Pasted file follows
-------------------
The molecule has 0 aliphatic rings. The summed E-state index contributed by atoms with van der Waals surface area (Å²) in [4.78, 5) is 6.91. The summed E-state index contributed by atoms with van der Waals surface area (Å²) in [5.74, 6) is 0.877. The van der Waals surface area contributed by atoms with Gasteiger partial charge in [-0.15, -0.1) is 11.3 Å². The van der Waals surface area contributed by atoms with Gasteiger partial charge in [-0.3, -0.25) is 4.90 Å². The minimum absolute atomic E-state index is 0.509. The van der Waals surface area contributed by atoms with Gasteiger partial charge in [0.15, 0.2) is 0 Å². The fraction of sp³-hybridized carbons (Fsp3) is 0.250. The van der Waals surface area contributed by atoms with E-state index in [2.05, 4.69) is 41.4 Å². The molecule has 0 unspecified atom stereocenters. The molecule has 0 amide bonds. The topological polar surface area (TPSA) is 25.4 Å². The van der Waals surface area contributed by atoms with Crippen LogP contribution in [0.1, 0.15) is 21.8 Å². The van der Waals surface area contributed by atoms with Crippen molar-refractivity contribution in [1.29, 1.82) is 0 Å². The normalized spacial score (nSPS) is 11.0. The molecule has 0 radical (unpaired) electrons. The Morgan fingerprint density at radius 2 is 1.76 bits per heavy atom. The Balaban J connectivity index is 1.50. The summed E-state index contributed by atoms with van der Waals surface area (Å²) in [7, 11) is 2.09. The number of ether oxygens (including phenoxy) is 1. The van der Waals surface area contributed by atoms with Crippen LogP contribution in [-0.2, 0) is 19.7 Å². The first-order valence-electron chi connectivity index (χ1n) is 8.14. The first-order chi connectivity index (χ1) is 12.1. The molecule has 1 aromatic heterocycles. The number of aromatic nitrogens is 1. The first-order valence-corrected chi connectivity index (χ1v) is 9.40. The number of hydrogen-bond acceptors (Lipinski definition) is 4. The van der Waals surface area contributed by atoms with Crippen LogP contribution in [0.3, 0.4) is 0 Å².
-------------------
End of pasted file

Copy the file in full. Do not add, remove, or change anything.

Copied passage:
The molecule has 0 aliphatic rings. The summed E-state index contributed by atoms with van der Waals surface area (Å²) in [4.78, 5) is 6.91. The summed E-state index contributed by atoms with van der Waals surface area (Å²) in [5.74, 6) is 0.877. The van der Waals surface area contributed by atoms with Gasteiger partial charge in [-0.15, -0.1) is 11.3 Å². The van der Waals surface area contributed by atoms with Gasteiger partial charge in [-0.3, -0.25) is 4.90 Å². The minimum absolute atomic E-state index is 0.509. The van der Waals surface area contributed by atoms with Gasteiger partial charge in [0.15, 0.2) is 0 Å². The fraction of sp³-hybridized carbons (Fsp3) is 0.250. The van der Waals surface area contributed by atoms with E-state index in [2.05, 4.69) is 41.4 Å². The molecule has 0 unspecified atom stereocenters. The molecule has 0 amide bonds. The topological polar surface area (TPSA) is 25.4 Å². The van der Waals surface area contributed by atoms with Crippen LogP contribution in [0.1, 0.15) is 21.8 Å². The van der Waals surface area contributed by atoms with Crippen molar-refractivity contribution in [1.29, 1.82) is 0 Å². The normalized spacial score (nSPS) is 11.0. The molecule has 0 radical (unpaired) electrons. The Morgan fingerprint density at radius 2 is 1.76 bits per heavy atom. The Balaban J connectivity index is 1.50. The summed E-state index contributed by atoms with van der Waals surface area (Å²) in [7, 11) is 2.09. The number of ether oxygens (including phenoxy) is 1. The van der Waals surface area contributed by atoms with Crippen LogP contribution in [-0.2, 0) is 19.7 Å². The first-order valence-electron chi connectivity index (χ1n) is 8.14. The first-order chi connectivity index (χ1) is 12.1. The molecule has 1 aromatic heterocycles. The number of aromatic nitrogens is 1. The first-order valence-corrected chi connectivity index (χ1v) is 9.40. The number of hydrogen-bond acceptors (Lipinski definition) is 4. The van der Waals surface area contributed by atoms with Crippen LogP contribution in [0.3, 0.4) is 0 Å².